Crisp and Lively Singing of The Creation with Revised Libretto in Swansea

United KingdomUnited Kingdom Haydn: Elin Manahan Thomas (soprano), Graham Neal (tenor), Giles Underwood, (bass), Swansea Bach Choir, Musica Poetica London / Greg Hallam (conductor), St Mary’s Church, Swansea, 19.3.2016. (NR)

Haydn:  The Creation

This concert formed part of the 50th anniversary celebrations of the founding of the Swansea Bach Choir, which for many years, first under the direction of John Hugh Thomas and more recently Greg Hallam, has been one of the outstanding musical institutions in South Wales, a by-word for high quality singing and imaginative programming.

For this occasion, though, it was back to basics with Haydn’s Creation, assisted by Musica Poetica London  (a bright young period-instrument group) and three excellent soloists, of whom the renowned Elin Manahan Thomas is herself an alumna of the Choir. It was good to hear the work performed in chamber dimensions, with a single trumpet and horn giving sharpness and brightness to the climactic moments, and there was some beautiful ensemble playing in the quieter passages of Part Three, set in Eden before the Fall, but with one or two harmonic touches suggesting the Fall is not far off.

While the music is of course superbly and intricately crafted, the familiar English libretto is anything but, full of perverse manglings of the language which put one in mind of some of the dreadful hack verses Purcell had to put up with a hundred years earlier. This performance used the much-revised text by Paul McCreesh, which does away with most of the worst excesses (although some favourites survive, the rivers which ‘flow in serpent error’ for instance). In ‘The heavens are telling’, McCreesh up-ends the original inversion, ‘the wonder of his work displays the firmament’, to give ‘the firmament displays the wonder of his work’: it makes the meaning a lot clearer, but also places a curious and rather startling new accentuation on the long note in the middle, slightly uncomfortable for the choir, I imagine, and hard to get used to.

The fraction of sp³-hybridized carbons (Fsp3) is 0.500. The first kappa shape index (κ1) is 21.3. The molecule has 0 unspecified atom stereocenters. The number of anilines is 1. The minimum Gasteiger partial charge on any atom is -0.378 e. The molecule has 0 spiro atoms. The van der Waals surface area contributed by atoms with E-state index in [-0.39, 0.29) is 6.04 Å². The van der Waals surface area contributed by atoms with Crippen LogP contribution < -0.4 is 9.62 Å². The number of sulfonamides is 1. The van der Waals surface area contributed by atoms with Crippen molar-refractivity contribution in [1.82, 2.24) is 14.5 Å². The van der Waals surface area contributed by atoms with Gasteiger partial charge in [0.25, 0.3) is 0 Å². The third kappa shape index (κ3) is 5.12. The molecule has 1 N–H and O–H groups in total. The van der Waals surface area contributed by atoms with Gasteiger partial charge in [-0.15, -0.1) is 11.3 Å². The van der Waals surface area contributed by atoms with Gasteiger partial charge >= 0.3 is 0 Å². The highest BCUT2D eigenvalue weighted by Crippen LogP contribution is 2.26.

The choral singing was however always crisp and lively, kept moving at a fair lick by Greg Hallam; if anything, and if it doesn’t sound too odd to say so, the sound was rather pleasantly underpowered. The three soloists sang even their most florid passages with calm authority and control, nothing showy or disrespectful, and Giles Underwood provided one highlight with his perfect landing on the low, almost oktavist note at the end of a line hard to articulate with a straight face, ‘in long dimension creeps with sinuous trace the worm’.

Neil Reeve

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